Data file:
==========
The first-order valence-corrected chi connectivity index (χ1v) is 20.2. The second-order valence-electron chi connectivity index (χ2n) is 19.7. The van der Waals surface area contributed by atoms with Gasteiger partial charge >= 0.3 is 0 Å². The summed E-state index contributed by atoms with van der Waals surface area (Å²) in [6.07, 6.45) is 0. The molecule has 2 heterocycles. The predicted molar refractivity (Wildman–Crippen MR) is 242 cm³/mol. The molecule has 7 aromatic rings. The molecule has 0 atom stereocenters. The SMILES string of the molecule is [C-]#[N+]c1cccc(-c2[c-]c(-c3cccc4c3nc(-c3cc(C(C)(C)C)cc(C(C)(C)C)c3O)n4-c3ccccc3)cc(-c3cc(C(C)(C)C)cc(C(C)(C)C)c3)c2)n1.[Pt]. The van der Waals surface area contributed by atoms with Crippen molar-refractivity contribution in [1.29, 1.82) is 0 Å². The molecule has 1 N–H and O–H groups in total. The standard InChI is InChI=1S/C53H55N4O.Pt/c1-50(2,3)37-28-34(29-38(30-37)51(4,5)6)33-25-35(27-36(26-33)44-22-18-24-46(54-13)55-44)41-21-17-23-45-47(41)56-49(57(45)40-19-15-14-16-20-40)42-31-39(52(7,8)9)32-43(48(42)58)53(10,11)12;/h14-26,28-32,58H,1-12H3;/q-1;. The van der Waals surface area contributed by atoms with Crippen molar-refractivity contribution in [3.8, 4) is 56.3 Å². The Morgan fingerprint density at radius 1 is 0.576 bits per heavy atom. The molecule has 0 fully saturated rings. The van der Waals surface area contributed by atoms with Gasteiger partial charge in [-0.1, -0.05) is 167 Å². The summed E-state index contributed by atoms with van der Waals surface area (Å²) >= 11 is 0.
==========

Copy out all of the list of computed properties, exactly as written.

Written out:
The first-order valence-corrected chi connectivity index (χ1v) is 20.2. The second-order valence-electron chi connectivity index (χ2n) is 19.7. The van der Waals surface area contributed by atoms with Gasteiger partial charge >= 0.3 is 0 Å². The summed E-state index contributed by atoms with van der Waals surface area (Å²) in [6.07, 6.45) is 0. The molecule has 2 heterocycles. The predicted molar refractivity (Wildman–Crippen MR) is 242 cm³/mol. The molecule has 7 aromatic rings. The molecule has 0 atom stereocenters. The SMILES string of the molecule is [C-]#[N+]c1cccc(-c2[c-]c(-c3cccc4c3nc(-c3cc(C(C)(C)C)cc(C(C)(C)C)c3O)n4-c3ccccc3)cc(-c3cc(C(C)(C)C)cc(C(C)(C)C)c3)c2)n1.[Pt]. The van der Waals surface area contributed by atoms with Crippen molar-refractivity contribution in [1.29, 1.82) is 0 Å². The molecule has 1 N–H and O–H groups in total. The standard InChI is InChI=1S/C53H55N4O.Pt/c1-50(2,3)37-28-34(29-38(30-37)51(4,5)6)33-25-35(27-36(26-33)44-22-18-24-46(54-13)55-44)41-21-17-23-45-47(41)56-49(57(45)40-19-15-14-16-20-40)42-31-39(52(7,8)9)32-43(48(42)58)53(10,11)12;/h14-26,28-32,58H,1-12H3;/q-1;. The van der Waals surface area contributed by atoms with Crippen molar-refractivity contribution in [3.8, 4) is 56.3 Å². The Morgan fingerprint density at radius 1 is 0.576 bits per heavy atom. The molecule has 0 fully saturated rings. The van der Waals surface area contributed by atoms with Gasteiger partial charge in [-0.1, -0.05) is 167 Å². The summed E-state index contributed by atoms with van der Waals surface area (Å²) >= 11 is 0.